Wednesday, December 14, 2011

#16: Epic Proportions

Sleeping Beauty, 1959
watched December 4, 2011
(c) Disney
In light of the simplicity of the original material, Disney has taken the liberty of altering many of these fairy tales, in order to flesh them out for full-length features. However, instead of developing the main characters more fully, it is often the supporting characters who come to the foreground. In Snow White, the Seven Dwarfs play a much bigger role than in the original Grimm version. And in Cinderella, much of the screen time is devoted to the mice. Here in Sleeping Beauty, we see very little of Aurora in comparison to her fairy friends, Flora, Fauna and Merriweather, the menacing and malicious Maleficent, and even Prince Philip, the first Disney prince with a name.

While this may frustrate viewers (including myself), I actually think this indicates a recognition that we are not the only ones active in our own story. Each of us is part of a larger narrative, which includes not just one heroine or hero, but an entire world of beings, both human and supernatural.

And everyone is operating with a wider lens. Maleficent, the powerful villain, seems to focus on the downfall of Princess Aurora, but there's no question that she intends for her evil to affect all people. Her battle is not just with Aurora; she seeks the destruction of all good things in the world. Flora, Fauna and Merriweather  protect not only Aurora, but also her parents, King Stefan and the Queen, as well as the future of the kingdom.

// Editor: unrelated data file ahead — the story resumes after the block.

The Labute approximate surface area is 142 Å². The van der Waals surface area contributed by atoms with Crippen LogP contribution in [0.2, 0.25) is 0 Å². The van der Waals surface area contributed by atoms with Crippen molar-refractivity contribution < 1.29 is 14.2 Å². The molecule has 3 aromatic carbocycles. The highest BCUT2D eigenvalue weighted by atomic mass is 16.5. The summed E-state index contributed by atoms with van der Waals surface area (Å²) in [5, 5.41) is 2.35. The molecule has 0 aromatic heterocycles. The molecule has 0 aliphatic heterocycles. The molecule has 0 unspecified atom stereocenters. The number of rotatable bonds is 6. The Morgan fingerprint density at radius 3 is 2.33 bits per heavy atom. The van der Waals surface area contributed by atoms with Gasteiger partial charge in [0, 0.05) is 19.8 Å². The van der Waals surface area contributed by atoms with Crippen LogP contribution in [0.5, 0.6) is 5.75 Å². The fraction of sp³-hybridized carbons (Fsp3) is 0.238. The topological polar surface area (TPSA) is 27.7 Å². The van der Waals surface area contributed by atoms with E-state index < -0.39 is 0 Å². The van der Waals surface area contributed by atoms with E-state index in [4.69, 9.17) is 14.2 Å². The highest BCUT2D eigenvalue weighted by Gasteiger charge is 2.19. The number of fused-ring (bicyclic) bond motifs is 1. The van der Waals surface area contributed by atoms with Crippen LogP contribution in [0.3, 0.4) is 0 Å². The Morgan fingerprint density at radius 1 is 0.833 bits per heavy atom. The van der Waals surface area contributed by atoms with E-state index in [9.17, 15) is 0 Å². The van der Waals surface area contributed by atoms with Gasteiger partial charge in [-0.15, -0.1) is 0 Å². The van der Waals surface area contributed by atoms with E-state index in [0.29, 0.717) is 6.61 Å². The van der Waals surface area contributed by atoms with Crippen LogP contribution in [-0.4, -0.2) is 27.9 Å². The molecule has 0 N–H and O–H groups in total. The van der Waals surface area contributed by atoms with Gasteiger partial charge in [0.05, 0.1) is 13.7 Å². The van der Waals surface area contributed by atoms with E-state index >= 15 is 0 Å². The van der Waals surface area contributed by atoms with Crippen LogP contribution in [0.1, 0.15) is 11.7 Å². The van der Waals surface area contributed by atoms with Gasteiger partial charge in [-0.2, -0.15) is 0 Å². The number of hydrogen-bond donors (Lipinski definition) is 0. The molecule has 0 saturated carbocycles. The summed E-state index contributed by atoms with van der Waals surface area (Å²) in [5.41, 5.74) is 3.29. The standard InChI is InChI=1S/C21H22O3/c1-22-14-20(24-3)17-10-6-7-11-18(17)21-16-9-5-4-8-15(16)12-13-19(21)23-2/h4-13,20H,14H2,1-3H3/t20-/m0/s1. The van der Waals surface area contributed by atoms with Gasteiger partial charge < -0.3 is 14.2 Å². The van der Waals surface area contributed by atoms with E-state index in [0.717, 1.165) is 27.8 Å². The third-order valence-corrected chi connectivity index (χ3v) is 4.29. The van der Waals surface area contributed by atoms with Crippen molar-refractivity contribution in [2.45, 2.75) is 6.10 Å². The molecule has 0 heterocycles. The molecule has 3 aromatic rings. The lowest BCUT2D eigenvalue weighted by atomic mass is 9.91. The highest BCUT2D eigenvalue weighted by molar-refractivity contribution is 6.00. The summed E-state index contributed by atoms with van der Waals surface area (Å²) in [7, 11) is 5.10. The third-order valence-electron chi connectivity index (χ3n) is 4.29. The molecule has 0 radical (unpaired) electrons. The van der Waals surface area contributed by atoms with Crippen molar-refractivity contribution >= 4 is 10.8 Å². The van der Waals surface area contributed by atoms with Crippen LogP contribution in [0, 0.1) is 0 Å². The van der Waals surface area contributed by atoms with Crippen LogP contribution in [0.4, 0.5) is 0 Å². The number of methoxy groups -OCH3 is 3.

In order to appreciate what Sleeping Beauty communicates, we must step back from the princess in pink (or blue), and broaden our view. While the film may be about a sleeping beauty, it's mostly about those who hate her, protect her, love her, and rescue her. The struggle between good and evil takes center stage, and it's a much bigger stage than we might expect.

Sometimes stepping back is necessary in life as well. While our personal crises tend to claim our full attention, a much more epic battle surges forward. Evil threatens to invade, but there are good powers at work, too. Maybe we relate to Princess Aurora, asleep and unaware of the conflict. But like Prince Philip, we are in fact called to engage in the fight. Equipped with the Sword of Truth and Shield of Virtue (or Faith, if you want to get biblical), and with supernatural help, we can participate in restoring the kingdom to peace and wholeness.

The difference between Sleeping Beauty and reality, however, is that the ultimate battle has already been won. The dragon has been slayed, the princess awoken. And those of us who claim this victory march on in confidence.


  1. ok, I suppose I like the movie a little more after your post. :) -abi

  2. What I find fascinating about your take here is that this was the first (I think) Disney work to be filmed as a wide screen production. It literally had a broader scope than any previous Disney film. Such a detail really confirms your reading.

  3. Also, the Dragon in wide-screen must have been incredible!

  4. @christopher - you're almost right. lady and the tramp was actually the first in widescreen, although the actual format was slightly different, which makes sleeping beauty the first in 70mm widescreen. i hadn't thought about how that related to my interpretation of the story too though! neat. :)